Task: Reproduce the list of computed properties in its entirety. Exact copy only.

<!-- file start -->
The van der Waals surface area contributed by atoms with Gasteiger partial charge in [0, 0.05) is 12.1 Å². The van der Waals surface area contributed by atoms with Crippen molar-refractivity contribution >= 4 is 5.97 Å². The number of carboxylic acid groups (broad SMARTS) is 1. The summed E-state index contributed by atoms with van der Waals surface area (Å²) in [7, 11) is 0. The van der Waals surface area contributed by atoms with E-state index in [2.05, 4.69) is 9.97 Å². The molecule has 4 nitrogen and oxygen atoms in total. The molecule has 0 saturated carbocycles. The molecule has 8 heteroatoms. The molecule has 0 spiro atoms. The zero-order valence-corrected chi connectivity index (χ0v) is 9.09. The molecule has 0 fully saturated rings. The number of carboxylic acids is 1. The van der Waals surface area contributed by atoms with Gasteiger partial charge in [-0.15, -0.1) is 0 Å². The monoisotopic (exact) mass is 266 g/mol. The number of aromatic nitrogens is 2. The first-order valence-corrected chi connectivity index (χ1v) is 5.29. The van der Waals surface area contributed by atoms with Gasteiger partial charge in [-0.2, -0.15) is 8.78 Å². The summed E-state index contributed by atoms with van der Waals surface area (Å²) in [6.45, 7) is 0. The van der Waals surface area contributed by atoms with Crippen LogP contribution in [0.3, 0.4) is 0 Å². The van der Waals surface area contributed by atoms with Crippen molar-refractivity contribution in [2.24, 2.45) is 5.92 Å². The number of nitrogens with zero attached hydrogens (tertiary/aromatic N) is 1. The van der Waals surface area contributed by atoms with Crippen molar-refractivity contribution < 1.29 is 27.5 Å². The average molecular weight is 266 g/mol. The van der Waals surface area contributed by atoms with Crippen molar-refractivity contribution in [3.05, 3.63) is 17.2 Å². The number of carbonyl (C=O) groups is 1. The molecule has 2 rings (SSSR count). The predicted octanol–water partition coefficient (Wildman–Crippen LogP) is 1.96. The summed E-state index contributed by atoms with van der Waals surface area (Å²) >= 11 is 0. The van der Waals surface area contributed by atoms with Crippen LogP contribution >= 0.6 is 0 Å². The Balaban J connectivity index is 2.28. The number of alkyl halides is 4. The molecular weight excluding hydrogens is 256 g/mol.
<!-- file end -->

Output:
The van der Waals surface area contributed by atoms with Gasteiger partial charge in [0, 0.05) is 12.1 Å². The van der Waals surface area contributed by atoms with Crippen molar-refractivity contribution >= 4 is 5.97 Å². The number of carboxylic acid groups (broad SMARTS) is 1. The summed E-state index contributed by atoms with van der Waals surface area (Å²) in [7, 11) is 0. The van der Waals surface area contributed by atoms with E-state index in [2.05, 4.69) is 9.97 Å². The molecule has 4 nitrogen and oxygen atoms in total. The molecule has 0 saturated carbocycles. The molecule has 8 heteroatoms. The molecule has 0 spiro atoms. The zero-order valence-corrected chi connectivity index (χ0v) is 9.09. The molecule has 0 fully saturated rings. The number of carboxylic acids is 1. The van der Waals surface area contributed by atoms with Gasteiger partial charge in [-0.15, -0.1) is 0 Å². The monoisotopic (exact) mass is 266 g/mol. The number of aromatic nitrogens is 2. The first-order valence-corrected chi connectivity index (χ1v) is 5.29. The van der Waals surface area contributed by atoms with Gasteiger partial charge in [-0.2, -0.15) is 8.78 Å². The summed E-state index contributed by atoms with van der Waals surface area (Å²) in [6.45, 7) is 0. The van der Waals surface area contributed by atoms with Crippen LogP contribution in [0.3, 0.4) is 0 Å². The van der Waals surface area contributed by atoms with Crippen molar-refractivity contribution in [2.24, 2.45) is 5.92 Å². The number of nitrogens with zero attached hydrogens (tertiary/aromatic N) is 1. The van der Waals surface area contributed by atoms with Crippen molar-refractivity contribution < 1.29 is 27.5 Å². The average molecular weight is 266 g/mol. The van der Waals surface area contributed by atoms with Crippen molar-refractivity contribution in [3.05, 3.63) is 17.2 Å². The number of carbonyl (C=O) groups is 1. The molecule has 2 rings (SSSR count). The predicted octanol–water partition coefficient (Wildman–Crippen LogP) is 1.96. The summed E-state index contributed by atoms with van der Waals surface area (Å²) >= 11 is 0. The van der Waals surface area contributed by atoms with Crippen LogP contribution >= 0.6 is 0 Å². The Balaban J connectivity index is 2.28. The number of alkyl halides is 4. The molecular weight excluding hydrogens is 256 g/mol.